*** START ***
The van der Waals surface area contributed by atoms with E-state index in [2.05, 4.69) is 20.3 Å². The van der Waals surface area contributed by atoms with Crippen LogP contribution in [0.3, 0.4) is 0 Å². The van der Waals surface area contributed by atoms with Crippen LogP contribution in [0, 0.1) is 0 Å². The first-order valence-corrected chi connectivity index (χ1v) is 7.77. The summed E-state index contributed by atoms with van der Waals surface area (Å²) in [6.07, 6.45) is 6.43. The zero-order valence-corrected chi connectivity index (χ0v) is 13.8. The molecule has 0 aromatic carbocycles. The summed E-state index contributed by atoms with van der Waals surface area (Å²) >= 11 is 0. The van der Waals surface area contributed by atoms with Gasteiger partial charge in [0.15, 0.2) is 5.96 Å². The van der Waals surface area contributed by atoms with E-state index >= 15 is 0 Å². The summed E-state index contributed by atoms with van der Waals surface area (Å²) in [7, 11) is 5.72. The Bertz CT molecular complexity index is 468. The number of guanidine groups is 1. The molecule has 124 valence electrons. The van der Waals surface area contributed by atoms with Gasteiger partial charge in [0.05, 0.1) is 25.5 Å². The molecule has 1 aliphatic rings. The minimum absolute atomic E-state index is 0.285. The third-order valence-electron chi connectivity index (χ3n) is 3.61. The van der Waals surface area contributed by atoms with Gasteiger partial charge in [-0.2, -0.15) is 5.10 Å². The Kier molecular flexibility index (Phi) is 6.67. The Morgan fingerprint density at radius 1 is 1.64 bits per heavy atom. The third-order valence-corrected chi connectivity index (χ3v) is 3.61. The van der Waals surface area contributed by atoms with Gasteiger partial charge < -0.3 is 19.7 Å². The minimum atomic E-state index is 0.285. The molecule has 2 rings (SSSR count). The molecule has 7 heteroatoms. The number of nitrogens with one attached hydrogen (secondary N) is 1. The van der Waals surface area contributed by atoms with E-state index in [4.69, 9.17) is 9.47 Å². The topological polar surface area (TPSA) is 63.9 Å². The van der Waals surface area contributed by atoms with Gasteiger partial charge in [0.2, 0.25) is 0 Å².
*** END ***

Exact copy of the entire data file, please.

The van der Waals surface area contributed by atoms with E-state index in [2.05, 4.69) is 20.3 Å². The van der Waals surface area contributed by atoms with Crippen LogP contribution in [0.3, 0.4) is 0 Å². The van der Waals surface area contributed by atoms with Crippen LogP contribution in [0, 0.1) is 0 Å². The first-order valence-corrected chi connectivity index (χ1v) is 7.77. The summed E-state index contributed by atoms with van der Waals surface area (Å²) in [6.07, 6.45) is 6.43. The zero-order valence-corrected chi connectivity index (χ0v) is 13.8. The molecule has 0 aromatic carbocycles. The summed E-state index contributed by atoms with van der Waals surface area (Å²) >= 11 is 0. The van der Waals surface area contributed by atoms with Gasteiger partial charge in [0.15, 0.2) is 5.96 Å². The van der Waals surface area contributed by atoms with E-state index >= 15 is 0 Å². The summed E-state index contributed by atoms with van der Waals surface area (Å²) in [7, 11) is 5.72. The Bertz CT molecular complexity index is 468. The number of guanidine groups is 1. The molecule has 124 valence electrons. The van der Waals surface area contributed by atoms with Gasteiger partial charge in [0.05, 0.1) is 25.5 Å². The molecule has 1 aliphatic rings. The minimum absolute atomic E-state index is 0.285. The third-order valence-electron chi connectivity index (χ3n) is 3.61. The van der Waals surface area contributed by atoms with Gasteiger partial charge in [-0.2, -0.15) is 5.10 Å². The Kier molecular flexibility index (Phi) is 6.67. The Morgan fingerprint density at radius 1 is 1.64 bits per heavy atom. The third-order valence-corrected chi connectivity index (χ3v) is 3.61. The van der Waals surface area contributed by atoms with Gasteiger partial charge < -0.3 is 19.7 Å². The minimum atomic E-state index is 0.285. The molecule has 2 rings (SSSR count). The molecule has 7 heteroatoms. The number of nitrogens with one attached hydrogen (secondary N) is 1. The van der Waals surface area contributed by atoms with E-state index in [4.69, 9.17) is 9.47 Å². The topological polar surface area (TPSA) is 63.9 Å². The van der Waals surface area contributed by atoms with Gasteiger partial charge in [0.2, 0.25) is 0 Å².